February 18, 2018
‘Eva’ Review: Not Even Isabelle Huppert Playing an Irritated Prostitute Can Save this Limp Melodrama — Berlinale 2018
There was a minor kerfuffle during the Berlinale press conference for Benoît Jacquot’s “Eva” when a journalist asked star Isabelle Huppert how she achieved such a degree of eroticism in the film without getting nude. “You have a very bizarre idea of eroticism,” came the actress’ withering second-degree burn of a reply.
And, to Huppert’s credit, it was a ridiculous question. Ridiculous because French cinema has spent more than a century illustrating that T&A has precious little to do with screen sensuality, ridiculous because Huppert could make a Haneke movie feel erotic, and ridiculous because Jacquot’s overblown melodrama is a film about people who disguise themselves by how they dress.
A limp, sudsy adaptation of James Hadley Chase’s 1945 novel “Eve” (a potboiler that Joseph Losey once spun into a Jeanne Moreau vehicle of the same name), “Eva” begins with an engaging sequence that instantly sets the tone by subverting its own beauty. Sneering gigolo Bertrand Valade (Gaspard Ulliel, the overbearingly chiseled star of Bertrand Bonello’s “Saint Laurent”) arrives at the Paris apartment of an old gay writer, for whom he works as both an aide and an aspirational piece of ass.
The client is far too frail to take full advantage of his plaything — his body no longer seems capable of pleasure — but perhaps having such a beautiful young stud at his beck and call allows him to enjoy the faint aftertaste of desire. Alas, he asks for more than his heart can handle, and the mere sight of Bertrand removing his shirt causes the Booker Prize–winning playwright to have a fatal coronary in the tub. The brief moment when Bertrand hesitates to call for help finds Jacquot at his best, his screenplay marvelously shading in all the small ways in which its protagonist is a soulless ghoul.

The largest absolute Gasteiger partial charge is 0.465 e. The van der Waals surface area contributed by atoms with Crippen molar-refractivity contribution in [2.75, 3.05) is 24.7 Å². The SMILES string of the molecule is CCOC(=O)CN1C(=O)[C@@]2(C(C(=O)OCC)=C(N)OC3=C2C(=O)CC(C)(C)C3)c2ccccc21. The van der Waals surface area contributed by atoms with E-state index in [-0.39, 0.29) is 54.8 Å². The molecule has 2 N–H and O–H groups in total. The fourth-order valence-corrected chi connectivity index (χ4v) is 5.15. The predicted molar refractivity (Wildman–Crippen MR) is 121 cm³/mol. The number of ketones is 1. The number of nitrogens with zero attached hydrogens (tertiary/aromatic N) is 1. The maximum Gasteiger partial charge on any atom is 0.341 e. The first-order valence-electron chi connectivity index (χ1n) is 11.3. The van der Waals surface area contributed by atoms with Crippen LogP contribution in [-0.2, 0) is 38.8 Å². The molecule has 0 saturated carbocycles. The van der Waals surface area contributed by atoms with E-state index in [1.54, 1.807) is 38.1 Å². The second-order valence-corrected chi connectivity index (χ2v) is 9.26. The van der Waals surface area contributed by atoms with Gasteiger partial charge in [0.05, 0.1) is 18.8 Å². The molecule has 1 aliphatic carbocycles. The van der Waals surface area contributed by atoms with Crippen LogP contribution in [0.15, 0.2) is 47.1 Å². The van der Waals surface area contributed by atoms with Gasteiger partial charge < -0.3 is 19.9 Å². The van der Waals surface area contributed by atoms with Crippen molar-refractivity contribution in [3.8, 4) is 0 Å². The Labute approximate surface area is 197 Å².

The biggest of all Bertrand’s flaws, of course, is that he’s a thieving piece of shit. He doesn’t think twice before stealing his late client’s newly finished script right off his desk, chucking the writer’s laptop into the Seine in order to hide the evidence. Cut to: the closing night of “Bertrand’s” hit new play (which, from our brief glimpse of its final scene, appears to be hilariously bad). Our plagiarist has transformed himself from a sex worker into a socialite, suddenly dressing like Darren Aronofsky and looking every inch the trendy artiste that he secretly isn’t. He has a legion of fans, a stunning blonde fiancée (Julia Roy), and an overeager agent (Richard Berry), but all of them keep asking him the same question: What’s he going to write next?